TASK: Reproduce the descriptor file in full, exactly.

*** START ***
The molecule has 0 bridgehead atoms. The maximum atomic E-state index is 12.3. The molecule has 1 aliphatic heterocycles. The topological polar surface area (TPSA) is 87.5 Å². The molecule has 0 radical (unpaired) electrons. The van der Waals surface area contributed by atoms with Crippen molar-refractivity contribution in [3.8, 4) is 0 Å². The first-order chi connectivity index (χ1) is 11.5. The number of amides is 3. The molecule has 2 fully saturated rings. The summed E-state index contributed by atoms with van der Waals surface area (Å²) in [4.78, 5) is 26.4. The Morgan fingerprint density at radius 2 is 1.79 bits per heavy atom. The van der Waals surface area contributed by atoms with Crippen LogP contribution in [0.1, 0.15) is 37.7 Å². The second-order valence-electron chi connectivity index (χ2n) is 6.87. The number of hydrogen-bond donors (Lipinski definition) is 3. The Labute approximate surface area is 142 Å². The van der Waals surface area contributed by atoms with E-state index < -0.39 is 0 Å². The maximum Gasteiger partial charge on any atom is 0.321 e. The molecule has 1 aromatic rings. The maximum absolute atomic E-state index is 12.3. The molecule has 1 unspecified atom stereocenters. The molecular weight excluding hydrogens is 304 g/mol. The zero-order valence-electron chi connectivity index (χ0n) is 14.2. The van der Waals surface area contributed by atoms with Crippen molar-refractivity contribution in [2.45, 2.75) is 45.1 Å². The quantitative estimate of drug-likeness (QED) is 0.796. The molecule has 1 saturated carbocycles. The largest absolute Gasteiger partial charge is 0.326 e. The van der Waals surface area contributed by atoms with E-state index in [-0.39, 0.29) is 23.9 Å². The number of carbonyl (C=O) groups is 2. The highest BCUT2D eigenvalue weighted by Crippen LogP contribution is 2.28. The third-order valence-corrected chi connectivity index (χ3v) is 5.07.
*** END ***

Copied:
The molecule has 0 bridgehead atoms. The maximum atomic E-state index is 12.3. The molecule has 1 aliphatic heterocycles. The topological polar surface area (TPSA) is 87.5 Å². The molecule has 0 radical (unpaired) electrons. The van der Waals surface area contributed by atoms with Crippen molar-refractivity contribution in [3.8, 4) is 0 Å². The first-order chi connectivity index (χ1) is 11.5. The number of amides is 3. The molecule has 2 fully saturated rings. The summed E-state index contributed by atoms with van der Waals surface area (Å²) in [4.78, 5) is 26.4. The Morgan fingerprint density at radius 2 is 1.79 bits per heavy atom. The van der Waals surface area contributed by atoms with Crippen LogP contribution in [0.1, 0.15) is 37.7 Å². The second-order valence-electron chi connectivity index (χ2n) is 6.87. The number of hydrogen-bond donors (Lipinski definition) is 3. The Labute approximate surface area is 142 Å². The van der Waals surface area contributed by atoms with E-state index < -0.39 is 0 Å². The maximum Gasteiger partial charge on any atom is 0.321 e. The molecule has 1 aromatic rings. The maximum absolute atomic E-state index is 12.3. The molecule has 1 unspecified atom stereocenters. The molecular weight excluding hydrogens is 304 g/mol. The zero-order valence-electron chi connectivity index (χ0n) is 14.2. The van der Waals surface area contributed by atoms with Crippen molar-refractivity contribution in [2.45, 2.75) is 45.1 Å². The quantitative estimate of drug-likeness (QED) is 0.796. The molecule has 1 saturated carbocycles. The largest absolute Gasteiger partial charge is 0.326 e. The van der Waals surface area contributed by atoms with E-state index in [-0.39, 0.29) is 23.9 Å². The number of carbonyl (C=O) groups is 2. The highest BCUT2D eigenvalue weighted by Crippen LogP contribution is 2.28. The third-order valence-corrected chi connectivity index (χ3v) is 5.07.